A conceptual redesign of Invision’s Design System Manager (DSM) to make it easier for designers and developers to collaborate on designs through style guides.
Team: Self and design mentor
Role: UI and UX Design
Duration: 1 month
32% of designers who use/contribute to a design system use InVision's DSM. After learning more about designers’ workflows - I discovered that design ops aim to make the design system the source of truth, have it be more transparent and less of a documentation tool.
A complete redesign of the InVision Design System Manager (DSM) so that it is easier to create a library, and people can comment and see past versions.
For the project, I conducted interviews and secondary research to learn more about the challenges and goals of various members in a product team. I also learned about the challenges and goals designers had when it came to creating or managing a design system.
I created high-fidelity prototypes that let users:
1: Go through a walkthrough on InVision's Website
2: Create a new design library for InVision and add live components (with Figma)
3: Accessing the components and library (with InVision Studio)
Full Design Process
Some research was done initially to learn about the workflows and goals/challenges of designers, developers, and design ops. I used what I learned about the goals/challenges of design ops, and how product teams collaborate on designs to redesign and add more features that would benefit multiple roles.
I interviewed 5 participants (designers, developers, design ops) who work in product teams of various sizes. I ultimately learned about the goals and challenges each of them face, and how they work today.
Through secondary research, I also discovered a survey that asked why respondents used the tools they did, why they created design systems, and the challenges they had.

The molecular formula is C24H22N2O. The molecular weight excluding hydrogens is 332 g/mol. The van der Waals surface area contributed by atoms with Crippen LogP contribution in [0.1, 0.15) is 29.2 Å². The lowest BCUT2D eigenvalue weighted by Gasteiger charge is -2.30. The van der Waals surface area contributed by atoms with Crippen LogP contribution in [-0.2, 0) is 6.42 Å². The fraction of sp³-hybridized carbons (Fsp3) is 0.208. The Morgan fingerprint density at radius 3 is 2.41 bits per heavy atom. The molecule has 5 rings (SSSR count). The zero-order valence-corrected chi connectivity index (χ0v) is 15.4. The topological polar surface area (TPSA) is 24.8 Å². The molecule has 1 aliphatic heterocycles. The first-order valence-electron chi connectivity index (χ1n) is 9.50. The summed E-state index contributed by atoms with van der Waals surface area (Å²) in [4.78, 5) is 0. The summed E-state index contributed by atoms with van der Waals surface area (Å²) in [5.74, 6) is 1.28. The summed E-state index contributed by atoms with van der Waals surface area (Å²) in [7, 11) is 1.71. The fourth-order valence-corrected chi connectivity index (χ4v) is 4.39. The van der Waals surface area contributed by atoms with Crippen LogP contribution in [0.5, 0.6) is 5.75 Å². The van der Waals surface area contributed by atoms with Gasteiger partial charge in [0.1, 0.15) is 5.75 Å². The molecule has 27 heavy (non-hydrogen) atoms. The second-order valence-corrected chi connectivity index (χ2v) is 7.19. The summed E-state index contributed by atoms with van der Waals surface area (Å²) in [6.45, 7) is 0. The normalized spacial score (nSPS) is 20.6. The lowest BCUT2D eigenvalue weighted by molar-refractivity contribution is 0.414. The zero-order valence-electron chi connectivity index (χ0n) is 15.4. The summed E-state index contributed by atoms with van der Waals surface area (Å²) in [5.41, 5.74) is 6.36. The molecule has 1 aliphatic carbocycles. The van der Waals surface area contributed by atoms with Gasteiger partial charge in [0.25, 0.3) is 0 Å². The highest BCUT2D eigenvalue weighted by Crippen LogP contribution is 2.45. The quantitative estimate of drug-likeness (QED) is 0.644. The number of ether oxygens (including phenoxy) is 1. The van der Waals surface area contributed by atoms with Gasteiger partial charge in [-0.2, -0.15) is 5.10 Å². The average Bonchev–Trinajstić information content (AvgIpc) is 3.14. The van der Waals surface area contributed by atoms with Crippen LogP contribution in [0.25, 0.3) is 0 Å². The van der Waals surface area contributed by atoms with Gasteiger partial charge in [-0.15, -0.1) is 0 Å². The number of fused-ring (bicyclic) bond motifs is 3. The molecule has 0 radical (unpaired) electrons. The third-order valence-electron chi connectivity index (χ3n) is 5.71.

Persona & Empathy Map
After chatting with 5 people in product teams, I created personas for the 3 main roles that I can see using InVision DSM the most.
See Design Ops Charlie, Designer Libby and Developer Jamie. In a product team, the designer aims to have features and designs be built in a way they envisioned, and developers want to understand the designs given so they can build something technically feasible and matches what the designer wanted. They both have challenges when it comes to the developer understanding the prototypes given.
The design ops person aims to make sure that the design system solves their problems. There is an opportunity to design around the goals of the design ops person, that solves the problems of a design team.
There needs to be one source of truth between code and design, and the design system should be easy to use, transparent, and merges components thoughtfully. Ultimately InVision DSM should make it easy for a product team to manage and maintain consistency across development and design.
There is opportunity to redesign InVIsion DSM so that it’s easier to onboard and use the product, with features that show transparency and clarity across different versions of design.
User & Feature Flow
Using what I learned from research, I created a user flow for the 3 main roles, and how they would use Design System Manager as someone who is looking for a component, or as someone who is actually creating/updating a design library.
For the first iteration of InVision DSM, I sketched out what the flow for main sections of platform would look like.